Good luck!
 
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Sparkey

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Sounds like a good project.
Where I hunt in the Adirondacks there are miles and miles of the red line which is marked by paint I always thought it would be a neat job set out into the wilderness and mark boundaries
 

EddieA

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I often see these marks while hunting in the North Maine Woods.
Straight lines through woods, brush, swamps. Some in places I'd never want to go.
I always assumed it was done in winter when things were frozen, maybe on snowshoes.
 

northny

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I’ve done this. I try to do it in early spring or late winter. Before leaves start out or bugs around I try to do a section each couple year so I can break it up into smaller job.

I carry a Hudson Bay trappers axe. Light head on 3/4 length handle. A hatched would do. I carry a supply of posted signs on wood backers if any need be replaced. I have an Alice pack frame with a load carrying bracket with a basket on it

I use spray paint. Best way I’ve found to do this is two man team. I’ll lead and blaze trees. He paints while I move on to find next tree.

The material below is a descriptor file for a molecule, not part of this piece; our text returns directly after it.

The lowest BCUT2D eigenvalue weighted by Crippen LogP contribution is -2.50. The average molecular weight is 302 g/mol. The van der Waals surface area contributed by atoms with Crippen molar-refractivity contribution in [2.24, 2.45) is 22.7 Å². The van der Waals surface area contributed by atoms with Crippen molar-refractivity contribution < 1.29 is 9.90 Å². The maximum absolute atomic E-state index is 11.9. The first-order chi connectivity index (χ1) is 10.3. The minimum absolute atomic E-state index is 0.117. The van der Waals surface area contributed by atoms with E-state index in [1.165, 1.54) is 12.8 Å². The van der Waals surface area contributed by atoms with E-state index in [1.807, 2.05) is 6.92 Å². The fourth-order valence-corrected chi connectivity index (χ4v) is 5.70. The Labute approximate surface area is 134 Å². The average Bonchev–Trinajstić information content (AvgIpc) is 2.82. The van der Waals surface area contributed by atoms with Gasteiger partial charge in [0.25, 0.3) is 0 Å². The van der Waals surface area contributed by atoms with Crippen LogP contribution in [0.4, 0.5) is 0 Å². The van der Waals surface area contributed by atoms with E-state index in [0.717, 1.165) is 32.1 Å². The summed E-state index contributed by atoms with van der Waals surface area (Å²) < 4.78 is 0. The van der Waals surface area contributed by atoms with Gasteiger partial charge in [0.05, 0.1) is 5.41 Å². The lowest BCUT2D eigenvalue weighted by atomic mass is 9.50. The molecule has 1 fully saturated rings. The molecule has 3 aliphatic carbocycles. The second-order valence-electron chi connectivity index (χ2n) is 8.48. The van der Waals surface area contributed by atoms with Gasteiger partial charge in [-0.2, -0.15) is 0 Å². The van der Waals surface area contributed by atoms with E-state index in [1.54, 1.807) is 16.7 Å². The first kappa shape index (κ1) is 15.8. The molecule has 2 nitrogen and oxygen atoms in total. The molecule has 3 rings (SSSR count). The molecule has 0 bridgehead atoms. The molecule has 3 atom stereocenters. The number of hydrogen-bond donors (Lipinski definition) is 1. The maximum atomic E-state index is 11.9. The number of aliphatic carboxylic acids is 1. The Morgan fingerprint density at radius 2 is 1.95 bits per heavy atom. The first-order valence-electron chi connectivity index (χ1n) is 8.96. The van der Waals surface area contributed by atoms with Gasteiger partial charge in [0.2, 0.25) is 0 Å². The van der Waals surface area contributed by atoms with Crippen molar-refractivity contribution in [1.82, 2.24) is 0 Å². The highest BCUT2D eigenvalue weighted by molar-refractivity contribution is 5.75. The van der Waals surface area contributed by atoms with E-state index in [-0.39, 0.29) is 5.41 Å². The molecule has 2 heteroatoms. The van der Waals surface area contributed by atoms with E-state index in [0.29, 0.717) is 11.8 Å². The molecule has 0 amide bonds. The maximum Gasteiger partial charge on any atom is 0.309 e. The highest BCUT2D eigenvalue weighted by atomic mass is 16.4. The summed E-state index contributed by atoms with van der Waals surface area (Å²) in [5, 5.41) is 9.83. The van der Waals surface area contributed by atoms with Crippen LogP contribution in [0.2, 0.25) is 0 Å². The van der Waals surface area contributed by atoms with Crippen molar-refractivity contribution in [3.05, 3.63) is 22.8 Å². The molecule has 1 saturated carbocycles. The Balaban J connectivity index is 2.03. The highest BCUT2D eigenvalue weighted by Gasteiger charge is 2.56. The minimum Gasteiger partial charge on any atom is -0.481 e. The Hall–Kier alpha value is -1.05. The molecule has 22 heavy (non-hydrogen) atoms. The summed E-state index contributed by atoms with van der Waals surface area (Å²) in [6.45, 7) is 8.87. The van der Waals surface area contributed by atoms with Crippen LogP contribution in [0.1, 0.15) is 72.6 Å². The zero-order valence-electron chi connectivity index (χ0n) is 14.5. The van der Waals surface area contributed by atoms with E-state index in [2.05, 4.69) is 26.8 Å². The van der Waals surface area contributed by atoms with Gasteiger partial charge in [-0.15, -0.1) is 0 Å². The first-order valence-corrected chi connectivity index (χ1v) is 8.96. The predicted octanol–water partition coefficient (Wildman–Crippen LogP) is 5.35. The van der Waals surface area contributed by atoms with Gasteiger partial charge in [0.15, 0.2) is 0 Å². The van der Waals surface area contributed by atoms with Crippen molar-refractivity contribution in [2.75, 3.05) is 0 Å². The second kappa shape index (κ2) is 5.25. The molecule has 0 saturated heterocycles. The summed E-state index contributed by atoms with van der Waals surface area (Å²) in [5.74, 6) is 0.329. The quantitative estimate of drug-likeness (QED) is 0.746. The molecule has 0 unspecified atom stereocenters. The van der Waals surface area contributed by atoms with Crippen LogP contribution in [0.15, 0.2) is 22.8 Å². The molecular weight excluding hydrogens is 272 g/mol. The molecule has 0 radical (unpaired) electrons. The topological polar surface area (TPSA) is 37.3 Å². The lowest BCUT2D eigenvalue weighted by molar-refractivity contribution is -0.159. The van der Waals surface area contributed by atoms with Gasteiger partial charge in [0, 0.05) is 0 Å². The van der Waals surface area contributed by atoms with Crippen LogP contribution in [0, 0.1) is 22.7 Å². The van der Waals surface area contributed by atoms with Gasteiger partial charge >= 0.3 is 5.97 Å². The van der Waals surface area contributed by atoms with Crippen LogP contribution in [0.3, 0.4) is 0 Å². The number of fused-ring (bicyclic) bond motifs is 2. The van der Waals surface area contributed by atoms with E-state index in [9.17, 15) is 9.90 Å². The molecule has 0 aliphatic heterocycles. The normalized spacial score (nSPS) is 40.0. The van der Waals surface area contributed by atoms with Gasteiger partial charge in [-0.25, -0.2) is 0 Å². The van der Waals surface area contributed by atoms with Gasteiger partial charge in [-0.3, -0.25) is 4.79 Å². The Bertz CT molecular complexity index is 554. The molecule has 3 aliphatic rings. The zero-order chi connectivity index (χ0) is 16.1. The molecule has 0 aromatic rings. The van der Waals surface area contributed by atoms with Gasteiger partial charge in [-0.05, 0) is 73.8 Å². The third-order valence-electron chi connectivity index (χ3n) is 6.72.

Fritz the Cat

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I use a Machete when I blaze trails. It's lighter and works great for clearing understory. You kind of need a bit of finesse with it to get a good mark on the tree. It was made in England by a maker I don't recall, probably before I was born.
My hatchets are mostly unmarked, purchased from estate sales, honed and re-handled.
As for marking with paint, use a sponge in a zip lock bag and carry the extra paint in a rectangular can, like the kind 50-1 fuel comes in. It fits more neatly in the back pack and dispenses with a screw top rather than prying off a lid.
 

Prepper

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I use a Machete when I blaze trails. It's lighter and works great for clearing understory. You kind of need a bit of finesse with it to get a good mark on the tree. It was made in England by a maker I don't recall, probably before I was born.